The Pioneering of North America

By Ho, a charter member

This is the history of how the Children of God got started in America, and how we have grown and spread around the world. We began in America as just a small little family of Dad, Mom, and four children witnessing for Jesus. We were just trying to obey Jesus’ commandment of “Go into all the world and preach the Gospel to every creature” (Mark 16:15), and we believed in following the example of the early apostles and how they forsook their former lives and devoted their full time to witness­ing to others of the love of Jesus and telling people how they could be saved, as well as challenging them to follow their example of also forsaking all and devoting their lives to winning souls.

As we became teenagers, we concentrated on witnessing to other teenagers and became known as “Teens for Christ.” We also used opportunities to speak in churches and chal­lenge other Christians in getting out in personal witnessing. But we found that most of the people in the churches were not willing to follow the Apostles’ example in the book of Acts.

From 1955, Dad was preaching that if just one church would forsake all, and all of the members were to move in together and live communally and sell everything that they had and preach the Gos­pel, it would be a phenomenon that would attract the attention of the national and international media and newspapers; radio and television would come down to report on what these Christians were doing, and it would grow and spread like it did in the book of Acts.—But no one ever took up the challenge.

So we travelled around the United States as a little family, witnessing in schools and parks and fairs and everywhere we could find young people. We arrived in California in 1967 when the hippie movement and “flower children” were really going strong, and many young people were turning to drugs and the anti-establishment ideas of the late ’60s. In a little coffeehouse called “The Light Club”, we began to witness to these young people about the love of Jesus and to chal­lenge those who had rejected the lives of their parents in a materialistic system, and who were looking for something more meaningful and more fulfilling, a real spiritual side of life. We challenged them with following Jesus’ example of giving their lives for others, and following the example of the Apostles in working together to spread God’s love.

At this little coffeehouse, we began to teach and train these young people in the simple principles of the Bible. Dad began teaching them the revolutionary doctrines of the New Testament, the book of Acts and Bible prophecy, and these young people were chal­lenged to follow the simple truths of the Bible and put them into practice themselves. And as these young people left their drugs and their hippie ways to follow Jesus, immedi­ately our family began to grow as more and more of these young people asked to come and live with us and give their lives full-time to living and preaching about Jesus.

What was happening soon began to be noised abroad amongst the churches in our area, many of them won­dering what we were, if we were really Christians or not, since we weren’t part of any denomination. We decided to begin visiting different churches every Sunday, so they would have a chance to meet us and see that we were really Bible-believing and fol­lowing the teachings of Jesus. In some of these visits we were re­ceived, but we began to be rejected by oth­ers, because they felt we were too radical or too hippie-like. They cast us out of their churches and called the police on us! Also, when witnessing on the college campuses, some of our young people were arrested and taken to jail for preaching the Gospel, so we began to become more and more radical and revolutionary in our ideas and methods of preaching the Gospel like the early apostles did. We began to demonstrate against these injustices.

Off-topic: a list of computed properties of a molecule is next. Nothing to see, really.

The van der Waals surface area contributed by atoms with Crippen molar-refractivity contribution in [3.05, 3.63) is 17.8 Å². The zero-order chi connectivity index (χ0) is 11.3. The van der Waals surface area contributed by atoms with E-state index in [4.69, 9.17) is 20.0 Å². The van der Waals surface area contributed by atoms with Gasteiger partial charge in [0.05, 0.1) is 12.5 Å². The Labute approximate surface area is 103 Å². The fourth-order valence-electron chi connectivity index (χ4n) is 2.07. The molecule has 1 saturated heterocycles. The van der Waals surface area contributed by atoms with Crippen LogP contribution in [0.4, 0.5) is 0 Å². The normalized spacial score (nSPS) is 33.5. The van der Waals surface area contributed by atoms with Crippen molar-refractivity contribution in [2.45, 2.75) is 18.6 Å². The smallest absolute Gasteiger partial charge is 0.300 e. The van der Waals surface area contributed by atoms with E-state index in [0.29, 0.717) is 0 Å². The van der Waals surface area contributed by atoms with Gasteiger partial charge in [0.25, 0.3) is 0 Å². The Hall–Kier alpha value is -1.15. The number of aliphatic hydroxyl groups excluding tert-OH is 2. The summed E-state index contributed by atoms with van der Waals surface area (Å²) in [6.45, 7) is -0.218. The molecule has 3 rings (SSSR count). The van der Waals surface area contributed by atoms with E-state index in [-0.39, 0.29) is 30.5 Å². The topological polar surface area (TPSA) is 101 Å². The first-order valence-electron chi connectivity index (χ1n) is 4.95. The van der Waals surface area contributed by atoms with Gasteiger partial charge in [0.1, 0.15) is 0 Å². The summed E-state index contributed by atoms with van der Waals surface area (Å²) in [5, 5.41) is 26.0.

Then we became known as the “revolutionaries for Jesus” and our church visits and school witnessing were reaping more and more young people who wanted to live the example of Jesus and His apostles in the New Testament. As we had saturated that area of California where we began with our message and our wit­ness, we began to send out teams to other parts of California, and finally to neighbor­ing states. We sent a team to witness in Arizona, and they were received by a former missionary who had a little church and invited them to work together with him to reach the young people, and at this church, more young people joined full-time.

Our work began to grow in Arizona, and finally because of opposition in California and di­rection from the Lord to leave, we moved our family to Arizona, and from there we began sending teams eastward by different routes to cover the major cities of the United States with our witness, seeking to reach young people who were the same as ourselves, looking for something to do with their lives and to give their lives to.

This was in the summer of 1969, and along the way eastward more joined. We then ar­rived at a camp in Canada that we had been given the use of for the summer as a train­ing base, called Camp Laurentide, where we regrouped, and Dad taught daily classes on Bible prophecy and witnessing.

Dad began receiving prophecies from the Lord and specific direction concerning our future, and began writing them down in a “Book of Remembrance” as the Lord commanded, and passing these instructions on to us about warning America of God’s coming judgments. He gave Dad revelations about wearing sackcloth as prophets of warn­ing, and writing our message upon scrolls that we could hold out to show to the people, and gave us specific warning scriptures to write on these scrolls, such as, “O daughter of my people, gird thee with sackcloth and wallow thyself in ashes, for the spoiler shall suddenly come upon us,” and many others (Jeremiah 6:26).

Then in the fall of ’69, we headed south from Montreal to Washington, D.C., to begin our first vigils as the red sackcloth-clothed prophets to warn America of God’s coming judgments because of her sins. Our first demonstration was to mourn the death of both the nation and Senator Everett Dirksen, whose death was symbolic of the nation’s!—As with his death ended the drive for legislation to return the Bible and prayer to America’s educational system. From there we travelled to Philadelphia for a vigil at Independence Hall, and on to New York City in another vigil in Times Square. The message of God’s warning to America was noised abroad in the media through television and newspaper articles!

We carried on with our caravan convoy to Philadelphia with vigils there, and along the way more young people joined us and the media became more interested in us in each city where we stopped. In Camden, New Jersey, a reporter came out to visit our camp, where we were camped out in tents and caravans and buses and little vans, and interviewed us and asked us who we were and what we were doing, and we told them we weren’t part of any group or church; we were just children of God. So they ran headlines in the newspapers about the “Chil­dren of God.” Dad was first called “Moses” in prophecies at Laurentide, and the two names stuck with us, and we became known as “Moses and the Children of God!”